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High Country Mourns Death of Tom Moore, Former Director of Resort Area Ministries

Tom and his family

Memorial services planned for beloved community leader

By Sherrie Norris

The High Country is mourning the death of Thomas “Tom” David Moore, who at 66 died January 13 following a long-time and very brave battle with Huntington’s Disease.

Best known for his 34 years as director of Resort Area Ministries, of which he was co-founder, Moore will be remembered for his countless contributions to the High Country, overall. As those who knew him best will attest, Moore’s life was dedicated to his faith, family and friends, as one always ready and willing to help anyone in need.

“Tom brought care and love for people to his work,” said Mary Dean Silver, current RAM director. “It was more than a job to him. It was his calling. Wherever he was, he gave everyone the same respect, love and care.”

Someone once asked Moore, Silver recalled, how many people had RAM saved or had made professions of faith. “Tom’s answer was that RAM planted seeds for someone else to harvest. Tom planted many, many seeds – whether in the summer ministry college students, in the winter ministry volunteers, campers in the campgrounds, mission groups, residents whose homes were repaired and volunteers in the RAM’s Rack Thrift Shop. The seeds continue to grow and spread across not only Watauga County, but our country and maybe even the world. People who have been a part of RAM have gone on to become active in their communities, ministers in churches and as missionaries.”

Silver concluded, “There are few people who have made such a lasting contribution through ‘doing good’ as did Tom Moore.”

Tom pictured with his wife

According to his obituary, provided by Austin and Barnes Funeral Services of Boone, Moore was born August 14, 1951 to Claude and Ala Mae Moore in Haywood County, and was a 1976 graduate of Southern Baptist Theological Seminary.

In conjunction with his lengthy ministry through RAM, Tom was a welcome and familiar site at the area’s local ski resorts during the winter, and could be found on job sites through the summer months with special projects helping the less fortunate, as well as in local campgrounds, strumming his guitar around the campfires at night. He was also known for his ministry at Land Harbor.

Moore was the epitome of a kind, gentle and soft-spoken southern gentleman, who put the needs of others before his own, always greeting those he met with a warm smile.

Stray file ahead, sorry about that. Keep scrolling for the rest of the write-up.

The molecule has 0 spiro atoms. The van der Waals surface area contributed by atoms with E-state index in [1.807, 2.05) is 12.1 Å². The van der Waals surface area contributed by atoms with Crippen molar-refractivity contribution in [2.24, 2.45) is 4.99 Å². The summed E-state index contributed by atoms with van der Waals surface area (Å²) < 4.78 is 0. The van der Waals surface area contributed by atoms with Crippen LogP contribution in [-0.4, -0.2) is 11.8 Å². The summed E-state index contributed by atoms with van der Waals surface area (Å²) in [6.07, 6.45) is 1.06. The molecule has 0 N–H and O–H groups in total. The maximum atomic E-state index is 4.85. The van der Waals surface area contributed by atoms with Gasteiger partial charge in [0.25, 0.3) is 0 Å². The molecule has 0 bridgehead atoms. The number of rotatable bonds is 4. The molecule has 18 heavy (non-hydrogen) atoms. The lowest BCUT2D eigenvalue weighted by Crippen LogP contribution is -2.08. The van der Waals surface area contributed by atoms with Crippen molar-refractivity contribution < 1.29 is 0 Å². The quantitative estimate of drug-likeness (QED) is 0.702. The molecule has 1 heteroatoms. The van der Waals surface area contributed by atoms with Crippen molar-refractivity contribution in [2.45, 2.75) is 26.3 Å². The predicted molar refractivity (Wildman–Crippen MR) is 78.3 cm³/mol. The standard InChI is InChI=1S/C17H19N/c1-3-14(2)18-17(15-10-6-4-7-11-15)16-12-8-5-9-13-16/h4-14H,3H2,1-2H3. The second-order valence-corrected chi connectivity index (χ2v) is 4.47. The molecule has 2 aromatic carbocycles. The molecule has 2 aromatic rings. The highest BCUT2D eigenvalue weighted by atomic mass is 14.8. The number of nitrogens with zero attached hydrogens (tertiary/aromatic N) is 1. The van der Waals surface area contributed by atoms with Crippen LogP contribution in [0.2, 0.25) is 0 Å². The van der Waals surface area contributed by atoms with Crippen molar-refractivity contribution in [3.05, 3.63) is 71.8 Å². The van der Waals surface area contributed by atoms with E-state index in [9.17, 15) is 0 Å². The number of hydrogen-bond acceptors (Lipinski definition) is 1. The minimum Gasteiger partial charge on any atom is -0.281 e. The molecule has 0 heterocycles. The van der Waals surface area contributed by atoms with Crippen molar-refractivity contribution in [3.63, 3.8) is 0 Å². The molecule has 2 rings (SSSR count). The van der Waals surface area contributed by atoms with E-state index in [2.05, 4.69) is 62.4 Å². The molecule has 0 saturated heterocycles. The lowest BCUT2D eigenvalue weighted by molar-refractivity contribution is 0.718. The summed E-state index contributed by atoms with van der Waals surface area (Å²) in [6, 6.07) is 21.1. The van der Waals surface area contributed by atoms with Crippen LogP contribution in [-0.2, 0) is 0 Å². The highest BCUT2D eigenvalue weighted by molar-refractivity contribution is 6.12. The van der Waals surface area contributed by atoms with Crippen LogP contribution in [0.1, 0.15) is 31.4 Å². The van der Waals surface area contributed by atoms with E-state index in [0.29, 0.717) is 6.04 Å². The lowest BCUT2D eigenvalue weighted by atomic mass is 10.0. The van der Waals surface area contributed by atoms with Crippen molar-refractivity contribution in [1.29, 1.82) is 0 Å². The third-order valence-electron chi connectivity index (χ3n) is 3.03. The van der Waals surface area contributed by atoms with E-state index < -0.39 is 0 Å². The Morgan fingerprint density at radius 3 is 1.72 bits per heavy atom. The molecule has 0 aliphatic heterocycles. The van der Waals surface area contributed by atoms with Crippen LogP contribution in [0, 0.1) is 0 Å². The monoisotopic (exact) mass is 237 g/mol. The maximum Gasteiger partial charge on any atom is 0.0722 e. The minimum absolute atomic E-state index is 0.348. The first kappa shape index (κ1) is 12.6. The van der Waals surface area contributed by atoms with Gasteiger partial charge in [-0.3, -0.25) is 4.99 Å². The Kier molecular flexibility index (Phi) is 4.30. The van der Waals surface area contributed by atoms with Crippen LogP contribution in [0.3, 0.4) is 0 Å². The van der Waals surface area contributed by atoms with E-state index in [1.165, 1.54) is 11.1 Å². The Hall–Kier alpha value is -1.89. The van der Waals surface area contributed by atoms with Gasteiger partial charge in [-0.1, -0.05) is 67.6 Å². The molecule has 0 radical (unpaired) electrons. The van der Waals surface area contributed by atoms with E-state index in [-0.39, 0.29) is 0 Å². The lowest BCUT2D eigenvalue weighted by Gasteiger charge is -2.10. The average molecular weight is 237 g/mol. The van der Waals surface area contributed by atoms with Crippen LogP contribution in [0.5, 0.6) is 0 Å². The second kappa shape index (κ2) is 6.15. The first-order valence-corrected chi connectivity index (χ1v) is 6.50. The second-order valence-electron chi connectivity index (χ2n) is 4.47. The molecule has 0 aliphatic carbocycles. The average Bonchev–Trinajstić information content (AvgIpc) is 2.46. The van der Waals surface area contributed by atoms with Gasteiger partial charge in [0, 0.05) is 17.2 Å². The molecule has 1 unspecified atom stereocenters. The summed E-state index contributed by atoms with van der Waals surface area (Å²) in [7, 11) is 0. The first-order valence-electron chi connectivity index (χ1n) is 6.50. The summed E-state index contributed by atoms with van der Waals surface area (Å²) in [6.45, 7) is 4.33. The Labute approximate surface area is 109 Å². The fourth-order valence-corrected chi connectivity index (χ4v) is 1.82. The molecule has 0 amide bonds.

Since being diagnosed with Huntington’s Disease 17 years ago, an inherited illness which also claimed the lives of his father and brother, Moore became an advocate for raising awareness of the disease. His passion for helping to find a cure led him to join efforts with Appalachian State University to establish an annual 5K, the proceeds of which have been invested in the treatment and cure for Huntington’s Disease. Through the years, the event has attracted participants both near and far, and with the help of App State’s recreation management program and the Huntington’s Disease Society of America, has raised more than $80,000 for research.

“Imagine, for a moment, you lived with someone who experiences constant mood swings, depression, forgetfulness, involuntary movements and slurred speech,” said App State’s Sherri Wilson, who worked closely with Moore in the success of the fundraising event, “someone whose mental and physical abilities, during his or her prime years deteriorates, and there is no cure. How would you cope?”

For the past 12 years, Wilson was among the group of health promotions faculty, staff and students in the university’s recreation management program who helped host the Tom Moore 5K Run/Walk to increase awareness about Huntington’s disease and raise financial support for research.

The event, Wilson said, was Moore’s idea, describing him as “husband, father, friend, minister and mentor of the High Country.”

Representing four states, numerous communities and five families affected by Huntington’s disease, Wilson said, the annual Tom Moore 5K Run/Walk hosts about 150 participants, and contributes, on average $6,500 each year to HDSA.

As a Huntington’s patient, Tom wanted the public to better understand Huntington’s disease, Wilson said. “He wanted the stigma of the debilitating condition to disappear. He participated in research studies to make a difference in the lives of families and friends who would be affected, in the future.”

Through Tom, his family, and the support throughout the communities, effective strides have been (and continue to be) made, Wilson added. “Researchers, scientists and biologists worldwide have joined forces to seek effective treatments. Although there is no cure for Huntington’s, HDSA is committed to continuing its research initiatives, in hopes of finding one.”

A memorial service for Tom Moore will be held on Saturday, January 20 at 4 p.m. at High Country United Church of Christ in Vilas. The Moore family will receive friends one hour prior to the service.

In lieu of flowers, the family has requested that donations be made to Huntingtons Disease Society of America, Resort Area Ministries or the Tom Moore Pavilion at High Country United Church of Christ. Online condolences may be shared with Toms family at the website www.austinandbarnesfuneralhome.com. Austin & Barnes Funeral Home and Crematory is serving the Moore family.


The Tom Moore Memorial 5K Run/Walk

Another way to honor the life and legacy of Tom Moore is by participating in the Tom Moore Memorial 5K Run/Walk on Saturday, April 28, beginning at 9 a.m. at Clawson-Burnley Mayors Park in Boone. This year’s goal of $12,000 will go a long way in continuing the efforts put forth by Moore and his team through the years.

For more information, visit www.hdsa.org/thwboone Walk Fundraising or contact: Sherri Wilson via email at wilsonsl@appstate.edu.